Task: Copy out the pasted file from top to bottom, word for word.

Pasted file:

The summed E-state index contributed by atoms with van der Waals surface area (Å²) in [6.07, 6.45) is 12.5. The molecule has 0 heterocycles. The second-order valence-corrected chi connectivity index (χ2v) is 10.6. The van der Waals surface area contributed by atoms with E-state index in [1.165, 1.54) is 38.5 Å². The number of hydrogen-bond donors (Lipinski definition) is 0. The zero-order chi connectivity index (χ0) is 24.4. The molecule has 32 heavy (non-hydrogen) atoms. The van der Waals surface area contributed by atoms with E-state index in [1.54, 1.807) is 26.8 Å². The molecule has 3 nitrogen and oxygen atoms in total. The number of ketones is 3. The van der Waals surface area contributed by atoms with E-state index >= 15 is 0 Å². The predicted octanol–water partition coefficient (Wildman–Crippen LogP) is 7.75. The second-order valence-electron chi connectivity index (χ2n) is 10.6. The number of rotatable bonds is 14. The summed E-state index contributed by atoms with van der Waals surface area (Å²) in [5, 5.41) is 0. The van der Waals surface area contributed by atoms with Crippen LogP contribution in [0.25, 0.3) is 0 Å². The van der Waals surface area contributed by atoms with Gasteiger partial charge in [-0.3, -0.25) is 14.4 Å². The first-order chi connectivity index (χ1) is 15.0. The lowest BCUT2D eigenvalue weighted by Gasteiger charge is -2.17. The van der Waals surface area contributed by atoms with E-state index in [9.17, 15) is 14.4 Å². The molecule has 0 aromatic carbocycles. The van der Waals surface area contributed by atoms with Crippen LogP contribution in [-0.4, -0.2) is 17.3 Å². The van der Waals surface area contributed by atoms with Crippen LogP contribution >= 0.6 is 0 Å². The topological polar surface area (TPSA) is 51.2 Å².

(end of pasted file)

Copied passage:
The summed E-state index contributed by atoms with van der Waals surface area (Å²) in [6.07, 6.45) is 12.5. The molecule has 0 heterocycles. The second-order valence-corrected chi connectivity index (χ2v) is 10.6. The van der Waals surface area contributed by atoms with E-state index in [1.165, 1.54) is 38.5 Å². The number of hydrogen-bond donors (Lipinski definition) is 0. The zero-order chi connectivity index (χ0) is 24.4. The molecule has 32 heavy (non-hydrogen) atoms. The van der Waals surface area contributed by atoms with E-state index in [1.54, 1.807) is 26.8 Å². The molecule has 3 nitrogen and oxygen atoms in total. The number of ketones is 3. The van der Waals surface area contributed by atoms with E-state index >= 15 is 0 Å². The predicted octanol–water partition coefficient (Wildman–Crippen LogP) is 7.75. The second-order valence-electron chi connectivity index (χ2n) is 10.6. The number of rotatable bonds is 14. The summed E-state index contributed by atoms with van der Waals surface area (Å²) in [5, 5.41) is 0. The van der Waals surface area contributed by atoms with Crippen LogP contribution in [0.25, 0.3) is 0 Å². The van der Waals surface area contributed by atoms with Gasteiger partial charge in [-0.3, -0.25) is 14.4 Å². The first-order chi connectivity index (χ1) is 15.0. The lowest BCUT2D eigenvalue weighted by Gasteiger charge is -2.17. The van der Waals surface area contributed by atoms with E-state index in [9.17, 15) is 14.4 Å². The molecule has 0 aromatic carbocycles. The van der Waals surface area contributed by atoms with Crippen LogP contribution in [-0.4, -0.2) is 17.3 Å². The van der Waals surface area contributed by atoms with Crippen LogP contribution >= 0.6 is 0 Å². The topological polar surface area (TPSA) is 51.2 Å².